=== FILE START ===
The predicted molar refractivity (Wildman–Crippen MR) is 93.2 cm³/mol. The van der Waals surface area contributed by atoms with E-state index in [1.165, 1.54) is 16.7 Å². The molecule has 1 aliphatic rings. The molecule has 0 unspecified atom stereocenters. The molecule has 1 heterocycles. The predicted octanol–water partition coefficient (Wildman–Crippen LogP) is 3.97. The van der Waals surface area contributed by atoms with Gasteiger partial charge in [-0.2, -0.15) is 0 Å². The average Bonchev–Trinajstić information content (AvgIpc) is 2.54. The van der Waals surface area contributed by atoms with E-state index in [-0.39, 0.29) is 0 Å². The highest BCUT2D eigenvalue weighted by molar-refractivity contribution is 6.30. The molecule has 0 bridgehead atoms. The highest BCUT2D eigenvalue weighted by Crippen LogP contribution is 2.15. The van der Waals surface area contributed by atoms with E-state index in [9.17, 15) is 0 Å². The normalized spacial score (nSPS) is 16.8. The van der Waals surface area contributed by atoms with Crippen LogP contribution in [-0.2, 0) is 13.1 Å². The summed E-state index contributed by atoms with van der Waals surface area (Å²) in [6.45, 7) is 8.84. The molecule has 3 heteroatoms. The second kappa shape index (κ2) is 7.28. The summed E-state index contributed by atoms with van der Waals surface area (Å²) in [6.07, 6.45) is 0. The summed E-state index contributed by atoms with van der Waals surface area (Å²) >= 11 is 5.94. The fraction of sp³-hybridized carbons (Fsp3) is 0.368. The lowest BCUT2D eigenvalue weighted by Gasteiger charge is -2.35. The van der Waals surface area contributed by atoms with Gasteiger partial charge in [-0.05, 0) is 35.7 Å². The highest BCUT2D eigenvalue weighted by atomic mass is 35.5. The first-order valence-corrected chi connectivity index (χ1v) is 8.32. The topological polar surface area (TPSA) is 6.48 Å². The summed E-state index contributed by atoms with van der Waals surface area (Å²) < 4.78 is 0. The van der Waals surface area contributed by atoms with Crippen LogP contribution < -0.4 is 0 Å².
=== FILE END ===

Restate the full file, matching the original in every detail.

The predicted molar refractivity (Wildman–Crippen MR) is 93.2 cm³/mol. The van der Waals surface area contributed by atoms with E-state index in [1.165, 1.54) is 16.7 Å². The molecule has 1 aliphatic rings. The molecule has 0 unspecified atom stereocenters. The molecule has 1 heterocycles. The predicted octanol–water partition coefficient (Wildman–Crippen LogP) is 3.97. The van der Waals surface area contributed by atoms with Gasteiger partial charge in [-0.2, -0.15) is 0 Å². The average Bonchev–Trinajstić information content (AvgIpc) is 2.54. The van der Waals surface area contributed by atoms with E-state index in [-0.39, 0.29) is 0 Å². The highest BCUT2D eigenvalue weighted by molar-refractivity contribution is 6.30. The molecule has 0 bridgehead atoms. The highest BCUT2D eigenvalue weighted by Crippen LogP contribution is 2.15. The van der Waals surface area contributed by atoms with E-state index in [9.17, 15) is 0 Å². The normalized spacial score (nSPS) is 16.8. The van der Waals surface area contributed by atoms with Crippen LogP contribution in [-0.2, 0) is 13.1 Å². The summed E-state index contributed by atoms with van der Waals surface area (Å²) in [6.45, 7) is 8.84. The molecule has 3 heteroatoms. The second kappa shape index (κ2) is 7.28. The summed E-state index contributed by atoms with van der Waals surface area (Å²) in [6.07, 6.45) is 0. The summed E-state index contributed by atoms with van der Waals surface area (Å²) >= 11 is 5.94. The fraction of sp³-hybridized carbons (Fsp3) is 0.368. The lowest BCUT2D eigenvalue weighted by Gasteiger charge is -2.35. The van der Waals surface area contributed by atoms with Gasteiger partial charge in [-0.05, 0) is 35.7 Å². The highest BCUT2D eigenvalue weighted by atomic mass is 35.5. The first-order valence-corrected chi connectivity index (χ1v) is 8.32. The topological polar surface area (TPSA) is 6.48 Å². The summed E-state index contributed by atoms with van der Waals surface area (Å²) < 4.78 is 0. The van der Waals surface area contributed by atoms with Crippen LogP contribution < -0.4 is 0 Å².